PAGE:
Monday, January 11, 2010

The Previous Campaign, and what I learned from it

Here's what my previous campaign was like, so you'll know where I'm at.

The game was Apocalyptus. The setting was London in the late post-apocalyptic Victorian era.

The players all lived in a raised town suspended on giant stilts called New Whitechapel, which was located over London. It was one of the trashier mini-cities in London, and was mostly used for grain storage. The population was small, and the people were unsophisticated and not particularly wealthy.

The surface of London was overrun by mutants known as The Affected, who were invariably evil, malicious, and violent.

At the start of the campaign, the PCs were all working as guards to prevent the Affected climbing up into the city.

However, Colin Aldridge, the mayor of New Whitechapel, had other things in store for them. He was hoping to increase his own political power by making a name for himself, so he decided, rather unwisely, to employ the PCs in going down to the surface of the London and destroying key Affected bases. He wasn't really authorized to hire them for this, but he was hoping that their reputation for doing good would spread faster than the news that they weren't supposed to be down there.

This constitutes the first act of the campaign. At this point, it was just me playing with my siblings and a close friend or two. Important PCs from this period included:

  • Romeo Scrabs: A member of the "Steam Demons," a biker gang run by Steam Mages who liked to ride Steam Motorcycles. Romeo's original weapon was a broken bottle. He liked to drink and get tattoos. He didn't like to shave or wear shirts. His catch phrase, "WHO ARE YOU??" was often uttered when he found himself suddenly confronted by Affected. Romeo helped to solve a lot of early problems simply by doing crazy stunts on his bike. Typically because someone had dared him.
  • Jim Ross: Jim started off with the goal of starting a cult along with his mysterious friend Count Bennet Leumas. He had mind powers. He was always polite and genial, but had an amoral streak. He loved to fight Affected children, and often went into a sort of frenzy of bloodlust. Eventually, Jim got tired of the cult thing, and was content to spend his free time riding around town on one of those bicycles with the enormous front wheel.
  • Skyla Hoogaboom: A dutch girl who fought with four blades in the shape of a windmill. She was the party's tank, and could deal more damage one-on-0ne than most anybody. An early misunderstanding of a feat (epic cleave, or something like that, from some D&D supplement) had her killing most all the bad guys for a while.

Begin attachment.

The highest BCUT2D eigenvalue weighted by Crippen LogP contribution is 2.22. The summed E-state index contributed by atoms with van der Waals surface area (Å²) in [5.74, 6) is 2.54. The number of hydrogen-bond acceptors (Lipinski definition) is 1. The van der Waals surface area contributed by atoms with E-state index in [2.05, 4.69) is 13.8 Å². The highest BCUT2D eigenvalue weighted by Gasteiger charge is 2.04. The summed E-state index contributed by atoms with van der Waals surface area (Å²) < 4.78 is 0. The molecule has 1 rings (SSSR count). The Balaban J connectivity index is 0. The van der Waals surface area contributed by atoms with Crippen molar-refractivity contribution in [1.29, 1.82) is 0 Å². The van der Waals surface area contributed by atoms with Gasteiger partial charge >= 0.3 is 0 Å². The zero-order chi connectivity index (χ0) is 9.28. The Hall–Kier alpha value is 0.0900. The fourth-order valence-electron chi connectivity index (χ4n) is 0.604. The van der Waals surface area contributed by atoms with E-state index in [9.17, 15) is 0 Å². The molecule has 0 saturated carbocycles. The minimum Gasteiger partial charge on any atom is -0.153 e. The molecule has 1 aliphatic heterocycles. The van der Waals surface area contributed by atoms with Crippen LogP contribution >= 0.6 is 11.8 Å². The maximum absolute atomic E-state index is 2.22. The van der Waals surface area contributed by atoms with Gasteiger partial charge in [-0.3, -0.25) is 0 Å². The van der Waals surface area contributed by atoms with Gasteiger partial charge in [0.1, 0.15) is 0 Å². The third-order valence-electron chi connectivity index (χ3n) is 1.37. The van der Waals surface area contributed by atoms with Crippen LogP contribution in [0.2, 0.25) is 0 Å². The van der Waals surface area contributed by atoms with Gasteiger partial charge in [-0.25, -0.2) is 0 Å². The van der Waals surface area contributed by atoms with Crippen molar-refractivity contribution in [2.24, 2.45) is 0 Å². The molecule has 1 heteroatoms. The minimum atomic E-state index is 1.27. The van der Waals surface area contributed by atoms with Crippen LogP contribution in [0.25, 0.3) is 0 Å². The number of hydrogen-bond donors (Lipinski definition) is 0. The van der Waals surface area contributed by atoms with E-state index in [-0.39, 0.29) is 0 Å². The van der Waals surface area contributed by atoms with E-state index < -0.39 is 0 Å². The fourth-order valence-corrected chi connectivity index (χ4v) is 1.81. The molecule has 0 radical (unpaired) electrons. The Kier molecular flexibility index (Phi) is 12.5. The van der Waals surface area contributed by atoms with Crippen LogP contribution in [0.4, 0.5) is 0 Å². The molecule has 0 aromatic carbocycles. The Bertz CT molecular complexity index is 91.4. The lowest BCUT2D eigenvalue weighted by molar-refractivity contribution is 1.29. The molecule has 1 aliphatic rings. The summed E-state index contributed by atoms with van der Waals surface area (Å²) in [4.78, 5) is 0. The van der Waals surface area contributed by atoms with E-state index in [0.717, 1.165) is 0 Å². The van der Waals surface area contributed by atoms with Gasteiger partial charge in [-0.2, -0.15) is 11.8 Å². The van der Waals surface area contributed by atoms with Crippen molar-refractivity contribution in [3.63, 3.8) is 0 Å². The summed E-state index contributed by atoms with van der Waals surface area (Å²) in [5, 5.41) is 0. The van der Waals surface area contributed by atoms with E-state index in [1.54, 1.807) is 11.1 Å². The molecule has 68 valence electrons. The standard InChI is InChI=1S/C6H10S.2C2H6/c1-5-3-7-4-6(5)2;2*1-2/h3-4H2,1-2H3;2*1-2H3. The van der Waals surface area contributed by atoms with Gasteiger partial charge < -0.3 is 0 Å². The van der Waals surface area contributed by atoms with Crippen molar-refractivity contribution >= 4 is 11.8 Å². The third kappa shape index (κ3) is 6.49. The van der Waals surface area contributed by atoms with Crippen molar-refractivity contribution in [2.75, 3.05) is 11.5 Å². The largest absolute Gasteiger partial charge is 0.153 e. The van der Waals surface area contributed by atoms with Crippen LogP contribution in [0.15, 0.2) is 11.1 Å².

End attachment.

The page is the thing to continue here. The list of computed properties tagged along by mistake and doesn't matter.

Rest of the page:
The players all liked the game. Almost all of them were very new to role playing games, and were enchanted by the very concept. They invited their friends, who I welcomed with a "more the merrier" attitude. This seemed fun at first, but after a while, there were definitely far too many players. On a big day, we'd have something like sixteen player characters all on one quest. This meant that a lot of characters didn't get to do much, encounters were massive and obscenely slow, and there were almost always a couple of characters who couldn't concentrate, or who didn't really enjoy themselves, but just came for the sake of a friend. Skyla Hoogaboom and Jim Ross of the original party left the game during this period, and soon the party was unrecognizable.

Meanwhile, in game, the party had reached act two. They had established themselves as good fighters, and no longer had to worry about being disbanded if someone higher up than the mayor of New Whitechapel found out about them. They were often called to help out with tasks required by the remaining Trueborn (non-affected) population of London. This act started out with a mysterious event involving the death of Dorian Grey, and the organized sabotage of all London's trains, and culminated in the introduction of the campaign's Big Bad, a mutant called The Nutcracker, with massive jaws and an always-be-prepared combat philosophy. The Nutcracker attempted to capture the PCs and turn them into Affected in his secret catacomb base in Rome, but his untested device ended up waking the dead instead, causing the Crusaders to rise up and crusade against everything living.

Forced to retreat, The Nutcracker permanently hired an underling named Mr. Buttspittle to antagonize the PCs. Mr Buttspittle was a beetle-like creature, who commanded a lot of exotic fighting forces including mutant cowboys, mutant Africans, and mutant Chinese.

This period saw the addition of tons of new PCs. Some of the best of them being the following:

  • Alfonzo Fernandez: A Mexican Nukeromancer. Nukeromancers are basically really powerful wizards who risk being mutated if they use too many powerful spells. Alfonzo became sort of the archetypal Nukeromancer, with a great interest in cultic matters, a disregard for his own health and safety, and an anarchist outlook on life. His mind was nearly gone by the end of the campaign, and he was mutated beyond recognition.
  • Count Bennet Leumas: Bennet existed earlier in the campaign as an alternate character for the same player who played Romeo Scrabs. He decided he was more interested in Bennet at this point, and Romeo made only a few cameo appearances. Bennet was a Persuasionary, a class with mind powers, and was also a serial killer in his off-hours. He always seemed eerily cheerful, and enjoyed controlling those around them in what seemed like a mental game of cat-and-mouse where he was always the cat.
  • Sir Peter Bedford: Bedford was an Anglican (basically a Cleric), with strong ties to the church. In Apocalyptus, Anglicanism is a really inconsistent religion, where no two Anglicans can agree on anything. Bedford believed mostly in sex, and went around barely clad, attempting to woo women. He got tired of this after a while, and picked up an anarchist streak out of nowhere.
As you can see, the prominent characters in act two were a lot darker than those in act one. There were a lot of other characters at this point that just never went anywhere, mostly because they were lost in the crowd.